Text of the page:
#myhumblereads: Atomic Habits [part 1]

Atomic Habits by James Clear: 10/10, easy to read with actionable insights 👌🏼

Hard to keep up with a good habit? The problem is not you, it’s your system. More than that, how does your systems make up your identity? Read on to have a sneak peek into some of the insights from Clear.

Every action you take is a vote for the type of person you wish to become. No single instance will transform your beliefs, but as the votes build up, so does the evidence of your new identity.”

But first, let’s define what is a habit.
Clear defines habit as “Habits are the small decisions you make and actions you perform every day.” To me, I would like to think of habit as repeated small things I do everyday consciously AND subconsciously.

Any habit can be broken down into a feedback loop that involves four steps: cue, craving, response, and reward.

The Four Laws of Behaviour Change are a simple set of rules we can use to build good habits or break any bad habit:

To build good habits:
(1) Make it obvious
(2) Make it attractive
(3) Make it easy
(4) Make it satisfying.

To break bad habits:
(1) Make it invisible
(2) Make it unattractive
(3) Make it difficult
(4) Make it unsatisfying

I’ll pick my Top 6 (because 5 is too little whoops) fave chapters to expound on by sharing paragraphs and phrases that stood out to me together with my personal experiences and thoughts and why I think it’s a great book in this part 2 writeup (stay tuned!)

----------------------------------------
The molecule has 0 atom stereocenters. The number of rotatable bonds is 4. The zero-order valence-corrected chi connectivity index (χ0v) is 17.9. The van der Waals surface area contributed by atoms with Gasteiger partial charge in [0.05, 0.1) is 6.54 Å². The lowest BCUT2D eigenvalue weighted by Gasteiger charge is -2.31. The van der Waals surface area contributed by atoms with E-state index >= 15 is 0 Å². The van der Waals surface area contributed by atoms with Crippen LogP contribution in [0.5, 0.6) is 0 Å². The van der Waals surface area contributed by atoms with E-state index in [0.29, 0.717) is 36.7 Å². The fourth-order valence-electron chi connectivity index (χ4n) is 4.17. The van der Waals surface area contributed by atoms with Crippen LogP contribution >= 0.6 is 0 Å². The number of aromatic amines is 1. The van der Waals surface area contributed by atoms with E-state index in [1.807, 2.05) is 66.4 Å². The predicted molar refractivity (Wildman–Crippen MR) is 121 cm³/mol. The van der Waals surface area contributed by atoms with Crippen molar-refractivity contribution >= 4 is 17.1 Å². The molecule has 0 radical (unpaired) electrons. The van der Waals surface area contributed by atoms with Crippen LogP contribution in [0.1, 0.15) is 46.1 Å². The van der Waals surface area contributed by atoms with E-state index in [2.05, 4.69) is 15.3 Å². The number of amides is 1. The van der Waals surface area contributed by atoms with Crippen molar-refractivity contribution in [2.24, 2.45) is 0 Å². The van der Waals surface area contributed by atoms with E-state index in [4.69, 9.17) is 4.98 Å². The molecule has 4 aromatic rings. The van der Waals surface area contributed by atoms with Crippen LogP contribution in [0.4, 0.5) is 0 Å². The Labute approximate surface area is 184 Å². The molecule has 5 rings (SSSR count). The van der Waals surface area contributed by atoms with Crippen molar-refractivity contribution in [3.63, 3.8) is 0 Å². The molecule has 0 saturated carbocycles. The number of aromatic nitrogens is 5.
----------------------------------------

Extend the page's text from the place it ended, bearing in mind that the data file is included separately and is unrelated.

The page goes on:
Chapter 1: The surprising power of Atomic Habits

“It is so easy to overestimate the importance of one defining moment and underestimate the value of making small improvements on a daily basis. Too often, we convince ourselves that massive success requires massive action. Whether it is losing weight, building a business, writing a book, winning a championship, or achieving any other goal, we put pressure on ourselves to make some earth-shattering improvement that everyone will talk about.

“Meanwhile, improving by 1 percent isn’t particularly notable sometimes it isn’t even noticeable-but it can be far more meaningful, especially in the long run. The difference a tiny improvement can make over time is astounding.”

Your outcomes are a lagging measure of your habits. Your net worth is a lagging measure of your financial habits. Your weight is a lagging measure of your eating habits. Your knowledge is a lagging measure of your learning habits. Your clutter is a lagging measure of your cleaning habits. You get what you repeat.

We often expect progress to be linear. At the very least, we hope it will come quickly. In reality, the results of our efforts are often delayed. It is not until months or years later that we realize the true value of the previous work we have done.”

“This can result in a “valley of disappointment” where people feel discouraged after putting in weeks or months of hard work without experiencing any results. However, this work was not wasted. It was simply being stored. It is not until much later that the full value of previous efforts is revealed.”

Chapter 2: How your habits shape your identity and vice versa

“The first layer is changing your outcomes. The second layer is changing your process. The third and deepest layer is changing your identity.